"Oh, I beg pardon; I didn't mean any offense. What I started out to ask was only about the old woman that raided the town -- the stoop-shouldered old woman, you know, that you said you were going to catch; and I knew you would, too, because you have the reputation of never boasting, and -- well, you -- you've caught the old woman?"
"D ------ the old woman!"
"Why, sho! you don't mean to say you haven't caught her?"
"No; I haven't caught her. If anybody could have caught her, I could; but nobody couldn't, I don't care who he is."
"I am sorry, real sorry -- for your sake; because, when it gets around that a detective has expressed himself so confidently, and then -- "
"Don't you worry, that's all -- don't you worry; and as for the town, the town needn't worry, either. She's my meat -- make yourself easy about that. I 'm on her track; I've got clues that -- "
"That's good! Now if you could get an old veteran detective down from St. Louis to help you find out what the clues mean, and where they lead to, and then -- "
"I 'm plenty veteran enough myself, and I don't need anybody's help. I'll have her inside of a we -- inside of a month. That I 'll swear to!"
Tom said carelessly --
"I suppose that will answer -- yes, that will answer. But I reckon she is pretty old, and old people don't often outlive the cautious pace of the professional detective when he has got his clues together and is out on his still-hunt."
Blake's dull face flushed under this gibe, but before he could set his retort in order Tom had turned to Wilson, and was saying, with placid indifference of manner and voice --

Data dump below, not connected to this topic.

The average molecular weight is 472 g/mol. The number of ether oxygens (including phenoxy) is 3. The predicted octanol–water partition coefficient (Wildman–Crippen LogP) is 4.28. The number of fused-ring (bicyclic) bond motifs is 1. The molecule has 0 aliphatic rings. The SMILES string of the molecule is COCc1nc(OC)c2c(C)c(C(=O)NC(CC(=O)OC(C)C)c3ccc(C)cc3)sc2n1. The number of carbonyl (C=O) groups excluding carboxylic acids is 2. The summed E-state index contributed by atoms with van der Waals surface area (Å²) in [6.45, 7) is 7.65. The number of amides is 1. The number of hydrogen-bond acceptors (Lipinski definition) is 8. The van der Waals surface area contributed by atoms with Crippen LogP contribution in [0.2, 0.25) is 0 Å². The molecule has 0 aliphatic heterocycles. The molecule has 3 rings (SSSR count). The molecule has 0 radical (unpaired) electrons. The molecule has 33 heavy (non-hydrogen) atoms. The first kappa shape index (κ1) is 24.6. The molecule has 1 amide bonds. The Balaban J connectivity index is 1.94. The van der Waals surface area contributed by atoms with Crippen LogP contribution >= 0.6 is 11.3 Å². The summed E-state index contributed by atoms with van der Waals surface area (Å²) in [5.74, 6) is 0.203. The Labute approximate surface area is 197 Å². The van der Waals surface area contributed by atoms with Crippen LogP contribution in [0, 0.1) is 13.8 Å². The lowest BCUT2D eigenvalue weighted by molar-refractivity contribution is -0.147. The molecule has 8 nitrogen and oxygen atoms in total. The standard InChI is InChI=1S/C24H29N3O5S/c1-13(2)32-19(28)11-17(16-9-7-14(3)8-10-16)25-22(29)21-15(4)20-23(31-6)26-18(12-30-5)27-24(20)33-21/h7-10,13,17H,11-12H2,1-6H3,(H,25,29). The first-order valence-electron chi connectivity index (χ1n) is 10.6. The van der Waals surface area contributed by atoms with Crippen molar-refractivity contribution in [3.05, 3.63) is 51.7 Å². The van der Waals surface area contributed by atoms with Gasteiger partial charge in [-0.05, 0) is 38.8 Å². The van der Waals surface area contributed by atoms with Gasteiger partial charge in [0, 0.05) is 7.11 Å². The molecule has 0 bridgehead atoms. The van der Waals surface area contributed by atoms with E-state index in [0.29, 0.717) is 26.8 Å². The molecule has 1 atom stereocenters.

"Who got the reward, Pudd'nhead?"
Wilson winced slightly, and saw that his own turn was come.
"Why, the reward for the thief,
and the other one for the
Wilson answered -- and rather uncomfortably, to judge by his hesitating fashion of delivering himself --
"Well, the -- well, in fact, nobody has claimed it yet."
Tom seemed surprised.
"Why, is that so?"
Wilson showed a trifle of irritation when he replied --
"Yes, it's so. And what of it?"
"Oh, nothing. Only I thought you had struck out a new idea, and invented a scheme that was going to revolution-ize the time-worn and ineffectual methods of the -- " He stopped, and turned to Blake, who was happy now that another had taken his place on the gridiron: "Blake, didn't you understand him to intimate that it wouldn't be necessary for you to hunt the old woman down?"
"B'George, he said he 'd have thief and swag both inside of three days -- he did, by hokey! and that's just about a week ago. Why, I said at the time that no thief and no thief's pal was going to try to pawn or sell a thing where he knowed the pawnbroker could get both rewards by taking <him> into camp <with> the swag. It was the blessedest idea that ever <I> struck!"